Forging blacksmiths

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Coal smoke is drifting from the chimney and the sound of hammer on metal can again be heard at Nicol’s Blacksmith Shop in Duntroon.
In May, the Nicol’s Blacksmith Historic Trust began the hunt for a blacksmith to work in its building on Duntroon’s main street.
While a resident blacksmith has not been found, there is plenty of activity at the forge, with a focus now on teaching practical skills.
A planning workshop was held in June, which attracted nearly 30 people.
Of those, 20 completed several workshops and tried out the tools of the blacksmith’s trade.
The trust held two practical days for volunteers in July.
Trustee Mike Gray said he was excited about the developments.
“It’s been a pretty busy time … I’m excited, really. No-one could have predicted we would get interest from 10 people wanting to volunteer. Those are the kind of numbers we need to be successful.”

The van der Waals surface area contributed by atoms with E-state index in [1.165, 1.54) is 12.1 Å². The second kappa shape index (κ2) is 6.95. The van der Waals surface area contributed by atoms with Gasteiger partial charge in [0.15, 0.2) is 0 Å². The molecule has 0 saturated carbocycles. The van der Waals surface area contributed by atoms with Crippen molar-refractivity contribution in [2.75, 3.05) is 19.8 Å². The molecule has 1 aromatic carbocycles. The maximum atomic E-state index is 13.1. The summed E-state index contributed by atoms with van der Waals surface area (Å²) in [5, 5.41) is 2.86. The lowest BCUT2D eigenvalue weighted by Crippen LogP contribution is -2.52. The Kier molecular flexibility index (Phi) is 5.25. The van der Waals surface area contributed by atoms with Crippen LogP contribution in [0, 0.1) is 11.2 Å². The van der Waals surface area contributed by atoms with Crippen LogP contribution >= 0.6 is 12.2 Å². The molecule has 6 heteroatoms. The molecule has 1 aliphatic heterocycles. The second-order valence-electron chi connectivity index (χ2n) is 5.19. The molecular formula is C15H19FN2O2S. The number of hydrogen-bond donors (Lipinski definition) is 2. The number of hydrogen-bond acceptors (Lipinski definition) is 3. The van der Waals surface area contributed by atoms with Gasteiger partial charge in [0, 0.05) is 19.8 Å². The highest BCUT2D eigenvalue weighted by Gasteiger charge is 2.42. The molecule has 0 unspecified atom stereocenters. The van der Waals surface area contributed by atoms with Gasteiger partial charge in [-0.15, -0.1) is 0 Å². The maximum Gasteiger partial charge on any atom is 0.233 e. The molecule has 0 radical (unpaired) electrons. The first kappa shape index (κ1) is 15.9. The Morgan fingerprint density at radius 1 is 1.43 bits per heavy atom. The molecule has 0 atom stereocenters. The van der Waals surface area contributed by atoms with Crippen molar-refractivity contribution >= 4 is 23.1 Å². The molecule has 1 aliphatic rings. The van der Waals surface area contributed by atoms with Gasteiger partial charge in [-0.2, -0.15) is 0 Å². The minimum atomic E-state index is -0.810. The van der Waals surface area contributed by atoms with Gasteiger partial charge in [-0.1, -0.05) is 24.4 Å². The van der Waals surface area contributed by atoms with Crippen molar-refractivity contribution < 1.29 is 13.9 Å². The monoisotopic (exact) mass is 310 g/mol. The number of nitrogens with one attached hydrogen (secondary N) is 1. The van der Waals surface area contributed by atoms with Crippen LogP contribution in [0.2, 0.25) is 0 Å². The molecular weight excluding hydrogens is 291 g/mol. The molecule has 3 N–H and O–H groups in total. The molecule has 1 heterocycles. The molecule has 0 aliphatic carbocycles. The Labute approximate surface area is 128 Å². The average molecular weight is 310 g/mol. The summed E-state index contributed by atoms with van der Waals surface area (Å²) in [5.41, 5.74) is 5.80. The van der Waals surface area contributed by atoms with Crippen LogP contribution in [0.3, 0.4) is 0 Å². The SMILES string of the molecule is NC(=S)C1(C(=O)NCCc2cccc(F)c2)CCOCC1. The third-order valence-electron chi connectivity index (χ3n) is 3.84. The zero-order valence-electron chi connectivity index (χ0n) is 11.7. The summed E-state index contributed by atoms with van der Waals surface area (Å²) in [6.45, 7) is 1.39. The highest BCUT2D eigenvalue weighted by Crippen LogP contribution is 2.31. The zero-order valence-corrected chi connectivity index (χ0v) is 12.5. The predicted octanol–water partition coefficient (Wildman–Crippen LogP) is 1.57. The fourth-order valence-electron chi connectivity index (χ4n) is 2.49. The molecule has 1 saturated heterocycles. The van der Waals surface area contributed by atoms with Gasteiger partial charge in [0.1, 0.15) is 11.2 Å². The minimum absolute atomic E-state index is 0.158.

He said a resident blacksmith was a “nice, aspirational goal” but not practical.
“At the moment, I can’t see that being achieved.”
He said it would only happen if someone was willing to give up fulltime employment or retiring.
“It’s very hard work.
“At the moment, we want to boost our days from one day a week and then to two, and grow like that. It’s better to set realistic goals and achieve them than set unrealistic goals and fail.”
Some of the volunteer blacksmiths have experience in the trade, while others have none.
They will have the chance to gain experience over the next few months.
Training for beginners takes place on Sunday and then again on August 20, while a demonstration, a skill-sharing session, a twisting metal workshop and a tool sharpening workshop will be held in September.
Another skill-sharing session will take place in October.
The forge has been cleaned out and the bellows fixed and a work manual and log book have been created.
A memorandum of understanding between each volunteer and the trust has been written, and a health and safety policy put in place.
Mr Gray said he hoped in the future tools would be sharpened for the public as a way for the trust to raise funds.
A blacksmith first operated in Duntroon from about the late 1890s.
Later, a wheelwright arrived, followed by a mechanic, and in the late 1960s, Duntroon’s last blacksmith, Nicol Muirden, shut up shop. The trust was formed in 2006.